Direct-acting antivirals for hepatitis C virus infection may revolutionize treatment among persons with substance use disorders. Despite persons with substance use disorders having the highest hepatitis C virus prevalence and incidence, the vast majority have not engaged into care for the infection. Previously, interferon-based treatments, with substantial side effects and the propensity to exacerbate mental health conditions, were major disincentives to pursuit of care for the infection. Direct-acting antivirals with viral eradication rates of >90%, significantly improved side effect profiles, and shorter treatment duration are dramatic improvements over prior treatment regimens that should promote widespread hepatitis C virus care among persons with substance use disorders. The major unmet need is strategies to promote persons with substance use disorders engagement into care for hepatitis C virus. Although physical integration of treatment for substance use and co-occurring conditions has been widely advocated, it has been difficult to achieve. Telemedicine offers an opportunity for virtual integration of behavioral and medical treatments that could be supplemented by conventional interventions such as hepatitis C virus education, case management, and peer navigation. Furthermore, harm reduction and strategies to reduce viral transmission are important to cease reinfection among persons with substance use disorders. Widespread prescription of therapy for hepatitis C virus infection to substance users will be required to achieve the ultimate goal of global virus elimination. Combinations of medical and behavioral interventions should be used to promote persons with substance use disorders engagement into and adherence with direct-acting antiviral-based treatment approaches. Ultimately, either physical or virtual colocation of hepatitis C virus and substance use treatment has the potential to improve adherence and consequently treatment efficacy.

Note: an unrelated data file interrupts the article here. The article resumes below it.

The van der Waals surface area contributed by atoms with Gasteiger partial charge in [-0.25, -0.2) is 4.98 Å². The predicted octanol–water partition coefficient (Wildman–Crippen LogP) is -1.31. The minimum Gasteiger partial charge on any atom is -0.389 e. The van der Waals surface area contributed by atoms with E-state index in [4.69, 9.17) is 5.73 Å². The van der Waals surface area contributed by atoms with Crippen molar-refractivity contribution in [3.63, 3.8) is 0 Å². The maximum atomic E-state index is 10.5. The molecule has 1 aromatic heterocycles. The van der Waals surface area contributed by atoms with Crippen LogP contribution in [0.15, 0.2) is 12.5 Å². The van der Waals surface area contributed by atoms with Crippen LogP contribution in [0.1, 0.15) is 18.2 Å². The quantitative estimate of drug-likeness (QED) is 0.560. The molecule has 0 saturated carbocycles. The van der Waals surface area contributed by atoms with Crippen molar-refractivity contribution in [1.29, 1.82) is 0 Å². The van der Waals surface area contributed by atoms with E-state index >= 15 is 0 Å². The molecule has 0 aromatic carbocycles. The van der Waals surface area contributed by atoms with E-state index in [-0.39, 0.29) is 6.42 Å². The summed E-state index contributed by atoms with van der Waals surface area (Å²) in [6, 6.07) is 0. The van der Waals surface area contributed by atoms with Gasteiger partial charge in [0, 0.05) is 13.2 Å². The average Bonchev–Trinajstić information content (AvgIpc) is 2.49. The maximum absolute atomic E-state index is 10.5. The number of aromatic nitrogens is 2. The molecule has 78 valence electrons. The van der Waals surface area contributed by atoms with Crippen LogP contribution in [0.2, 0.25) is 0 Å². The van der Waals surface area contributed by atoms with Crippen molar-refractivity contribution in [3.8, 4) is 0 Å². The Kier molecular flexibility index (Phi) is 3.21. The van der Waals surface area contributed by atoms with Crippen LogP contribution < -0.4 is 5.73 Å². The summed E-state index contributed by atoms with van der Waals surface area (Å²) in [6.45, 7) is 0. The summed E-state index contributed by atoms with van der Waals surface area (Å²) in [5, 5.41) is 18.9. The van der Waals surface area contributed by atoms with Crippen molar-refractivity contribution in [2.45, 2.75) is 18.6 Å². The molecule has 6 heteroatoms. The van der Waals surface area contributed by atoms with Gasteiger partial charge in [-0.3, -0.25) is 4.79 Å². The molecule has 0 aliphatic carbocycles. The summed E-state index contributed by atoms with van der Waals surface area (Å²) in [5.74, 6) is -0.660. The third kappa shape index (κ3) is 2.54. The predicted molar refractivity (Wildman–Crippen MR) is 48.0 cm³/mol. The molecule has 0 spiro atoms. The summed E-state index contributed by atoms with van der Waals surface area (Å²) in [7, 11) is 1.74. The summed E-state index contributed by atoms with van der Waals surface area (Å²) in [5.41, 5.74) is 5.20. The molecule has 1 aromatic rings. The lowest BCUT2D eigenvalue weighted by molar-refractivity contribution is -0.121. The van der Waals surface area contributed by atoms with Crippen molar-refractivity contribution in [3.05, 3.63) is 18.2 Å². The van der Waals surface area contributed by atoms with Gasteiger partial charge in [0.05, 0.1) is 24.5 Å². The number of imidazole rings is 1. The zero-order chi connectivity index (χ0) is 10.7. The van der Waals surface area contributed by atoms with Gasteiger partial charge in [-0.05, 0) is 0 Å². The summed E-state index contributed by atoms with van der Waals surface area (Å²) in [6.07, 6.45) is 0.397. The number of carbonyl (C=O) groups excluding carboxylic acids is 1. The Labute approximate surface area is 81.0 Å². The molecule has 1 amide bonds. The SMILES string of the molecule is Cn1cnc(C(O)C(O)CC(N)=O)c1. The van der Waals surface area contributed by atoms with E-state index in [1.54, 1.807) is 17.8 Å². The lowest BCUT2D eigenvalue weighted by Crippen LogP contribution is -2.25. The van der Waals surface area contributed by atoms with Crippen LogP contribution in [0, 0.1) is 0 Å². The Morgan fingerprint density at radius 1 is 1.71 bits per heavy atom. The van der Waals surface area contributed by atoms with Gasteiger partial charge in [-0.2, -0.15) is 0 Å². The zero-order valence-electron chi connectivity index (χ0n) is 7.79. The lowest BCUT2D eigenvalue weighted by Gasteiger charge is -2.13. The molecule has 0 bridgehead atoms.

*Division of Hepatology, Baylor Simmons Transplant Institute, Fort Worth, TX
†Icahn School of Medicine at Mt. Sinai, New York
‡Department of Medicine, Division of Gastroenterology, Hepatology and Nutrition, Jacobs School of Medicine, State University of New York at Buffalo, Buffalo, NY
Research reported in this article was partially funded through a Patient-Centered Outcomes Research Institute (PCORI) Award (IHS-1507-31640), the Troup Fund of the Kaleida Health Foundation, the Chronic Liver Disease Foundation, and through unrestricted educational grants from Merck, AbbVie, and Gilead Sciences. The statements in this article are solely the responsibility of the authors and do not necessarily represent the views of the Patient-Centered Outcomes Research Institute (PCORI), its Board of Governors, or Methodology Committee.
S.A.G.: Speaker’s Bureau—AbbVie, Gilead, Merck; Advisory board—AbbVie. D.S.F.: reports owning stock in Gilead Sciences. A.H.T.: Grant/Research Support—Merck, Gilead, Abbott, AbbVie, Intercept, Tobira, Conatus; Committee/Advisor—Merck, Abbott Diagnostics, AbbVie, Chronic Liver Disease Foundation; Speaker’s Bureau—Chronic Liver Disease Foundation.
Reprints: Andrew H. Talal, MD, MPH, Department of Medicine, Division of Gastroenterology, Hepatology and Nutrition, Jacobs School of Medicine, State University of New York at Buffalo, 875 Ellicott Street, Suite 6089, Buffalo, NY 14203 (e-mail: email@example.com).